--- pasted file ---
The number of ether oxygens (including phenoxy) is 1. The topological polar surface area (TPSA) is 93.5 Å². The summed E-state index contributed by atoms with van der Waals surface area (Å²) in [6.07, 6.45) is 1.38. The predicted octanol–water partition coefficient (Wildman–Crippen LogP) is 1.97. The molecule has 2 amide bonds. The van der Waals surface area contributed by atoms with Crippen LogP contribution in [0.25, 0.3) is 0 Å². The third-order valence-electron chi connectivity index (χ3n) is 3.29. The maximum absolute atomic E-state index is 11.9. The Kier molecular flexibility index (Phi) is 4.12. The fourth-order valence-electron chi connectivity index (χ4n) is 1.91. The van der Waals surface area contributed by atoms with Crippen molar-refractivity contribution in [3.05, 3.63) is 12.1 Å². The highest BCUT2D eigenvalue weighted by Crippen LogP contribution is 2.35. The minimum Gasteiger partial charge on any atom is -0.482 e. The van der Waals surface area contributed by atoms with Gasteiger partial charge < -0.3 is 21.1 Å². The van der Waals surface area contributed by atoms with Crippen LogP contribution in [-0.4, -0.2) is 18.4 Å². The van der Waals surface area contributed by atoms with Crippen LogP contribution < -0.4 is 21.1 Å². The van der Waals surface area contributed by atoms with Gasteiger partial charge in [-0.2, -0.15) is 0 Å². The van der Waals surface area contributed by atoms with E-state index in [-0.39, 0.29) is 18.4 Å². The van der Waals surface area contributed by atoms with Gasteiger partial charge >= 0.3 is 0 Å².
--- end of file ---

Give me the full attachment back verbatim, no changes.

The number of ether oxygens (including phenoxy) is 1. The topological polar surface area (TPSA) is 93.5 Å². The summed E-state index contributed by atoms with van der Waals surface area (Å²) in [6.07, 6.45) is 1.38. The predicted octanol–water partition coefficient (Wildman–Crippen LogP) is 1.97. The molecule has 2 amide bonds. The van der Waals surface area contributed by atoms with Crippen LogP contribution in [0.25, 0.3) is 0 Å². The third-order valence-electron chi connectivity index (χ3n) is 3.29. The maximum absolute atomic E-state index is 11.9. The Kier molecular flexibility index (Phi) is 4.12. The fourth-order valence-electron chi connectivity index (χ4n) is 1.91. The van der Waals surface area contributed by atoms with Crippen molar-refractivity contribution in [3.05, 3.63) is 12.1 Å². The highest BCUT2D eigenvalue weighted by Crippen LogP contribution is 2.35. The minimum Gasteiger partial charge on any atom is -0.482 e. The van der Waals surface area contributed by atoms with Gasteiger partial charge < -0.3 is 21.1 Å². The van der Waals surface area contributed by atoms with Crippen LogP contribution in [-0.4, -0.2) is 18.4 Å². The van der Waals surface area contributed by atoms with Crippen LogP contribution < -0.4 is 21.1 Å². The van der Waals surface area contributed by atoms with Gasteiger partial charge in [-0.2, -0.15) is 0 Å². The van der Waals surface area contributed by atoms with E-state index in [-0.39, 0.29) is 18.4 Å². The van der Waals surface area contributed by atoms with Gasteiger partial charge >= 0.3 is 0 Å².